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  1. #1
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    When is it worth it to go after a client legally?

    So in my 10+ years as a graphic designer, I've taken a total loss of roughly $10k USD. Now, this isn't terrible by any means, but losing money still hurts as a freelancer. I've had contracts, but at the low amounts (roughly 2.5k/job), I would typically be stuck with having to go to the client's state to file a small claims case. Even if you win, there's still no guarantee you'd get the payment even though they'd be legally obligated to pay. Now you factor in the time required to file paperwork, make court appearances, (usually twice, since the real d-bags will file an appeal)expenses for the flight and housing, and it becomes readily apparent that I can't justify chasing down these clients.

    So I guess my question to the community is: When is it worth it? Is there a monetary amount where having a lawyer makes more sense (quotes I've received were $1500 retainer to get started, and roughly $125/hr after). Even if I have a clause that the client pays my legal fees, I feel like it's simply not worth putting forth that capital up front just to win $2k.

    However, I did have one client locally that I took to small claims and won the judgement (in-house contract job). It took almost two years from the day I filed paperwork to the day I received the check (But in that case, it was worth the annoyance for the principal of the matter ).
    Please PM me if you'd like an individual crit.

    idrawyouonthesubway
    huxleycreative


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  3. #2
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    I will ask the recommended lawyers to come in and answer some of the questions in here as this is a very good one.

    To answer your question...you need to weigh the costs of doing so, along with the time involved, against what you could be making if you were to simply move on and let it go. Once you establish a relationship with a good lawyer you should be able to get letters sent for an hour of time or so in my experience. Filing a suit on the other hand...if not in small claims court...can cost you upwards of 15-25k just to get the suit filed in my experience. In the US small claims court is your easiest route for smaller issues under 5k or so. The lawyers can clarify that better. For larger amounts you are best sending letters from lawyers and applying pressure, which can be quite affordable.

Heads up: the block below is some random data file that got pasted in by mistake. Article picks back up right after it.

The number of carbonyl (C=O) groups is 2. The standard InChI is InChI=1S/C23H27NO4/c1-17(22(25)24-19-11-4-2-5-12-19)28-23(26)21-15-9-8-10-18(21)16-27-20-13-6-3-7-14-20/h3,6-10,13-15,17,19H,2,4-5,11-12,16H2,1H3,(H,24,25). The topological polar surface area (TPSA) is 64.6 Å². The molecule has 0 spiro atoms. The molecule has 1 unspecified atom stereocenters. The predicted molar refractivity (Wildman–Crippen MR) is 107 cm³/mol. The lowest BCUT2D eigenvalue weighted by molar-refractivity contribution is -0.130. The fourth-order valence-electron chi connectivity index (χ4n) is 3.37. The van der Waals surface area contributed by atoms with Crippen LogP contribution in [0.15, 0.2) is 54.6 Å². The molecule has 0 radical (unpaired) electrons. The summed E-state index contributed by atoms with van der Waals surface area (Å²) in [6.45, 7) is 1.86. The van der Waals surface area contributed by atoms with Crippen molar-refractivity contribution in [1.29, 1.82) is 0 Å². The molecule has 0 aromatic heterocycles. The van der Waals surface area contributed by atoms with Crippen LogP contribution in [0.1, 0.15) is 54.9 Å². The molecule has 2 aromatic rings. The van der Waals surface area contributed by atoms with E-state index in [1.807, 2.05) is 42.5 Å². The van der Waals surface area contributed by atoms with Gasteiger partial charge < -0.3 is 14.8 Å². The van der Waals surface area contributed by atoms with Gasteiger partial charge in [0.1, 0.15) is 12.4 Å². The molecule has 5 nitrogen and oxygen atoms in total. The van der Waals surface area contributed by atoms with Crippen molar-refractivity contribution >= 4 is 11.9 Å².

In other words...only you can really answer that I think. If the company has no money and is going under, and it is not a lot of money you might not see any results, but if it is a stable company or individual then you may have better luck having a lawyer send the letters and attempt to shake them into paying what is owed. You have to weight each situation on its own and decide. A good attorney with a good heart will tell you the truth. The gents that have the firms I mentioned are all of that integrity level. They always tell me if something is not worth it.

    Lawsuits in general are a major challenge to deal with. They take a lot of time and a massive amount of energy. However if you have a contract and negotiate that if they fail to pay and require legal steps to secure payment that legal fees and court costs will be covered, that can help discourage non-payment and also make it easier to cover the costs of having to collect. The nasty letters from legal are affordable and do not take a lot of time. You just have to be willing to accept that 350 dollars or 1k worth of letters may not get you results...but in my experience they have been worth it.

    There may be circumstances where they will help you for the hourly costs of doing so btw...each attorney will make up their own minds on that. Sending letters are often enough to get a client to pay. I have never had to take a client to court for non-payment but I have had to have an attorney send letters and negotiate on behalf of my company on multiple occasions. In each instance he was able to secure more funds than I would have been able to without his help. Once a lawyer is involved then you can see results a bit easier, in my experience. People tend to take you seriously when you speak to them through legal counsel. As one of my favorite attorneys says...let me be the bad cop. He is right in that regard and it saves your face by doing so.

    There are some things that will make it easier for the lawyer. Being sure to use a contract is a great place to start, even if it's a simple one. It gives them something to argue about. Even email agreements will suffice in some jurisdictions I believe.

    a. Be organized and communicate clearly.
    b. Keep good email records of client communications and approvals.
    c. Be sure that rights do not transfer until payment is received. That way you can at least keep them from using the work.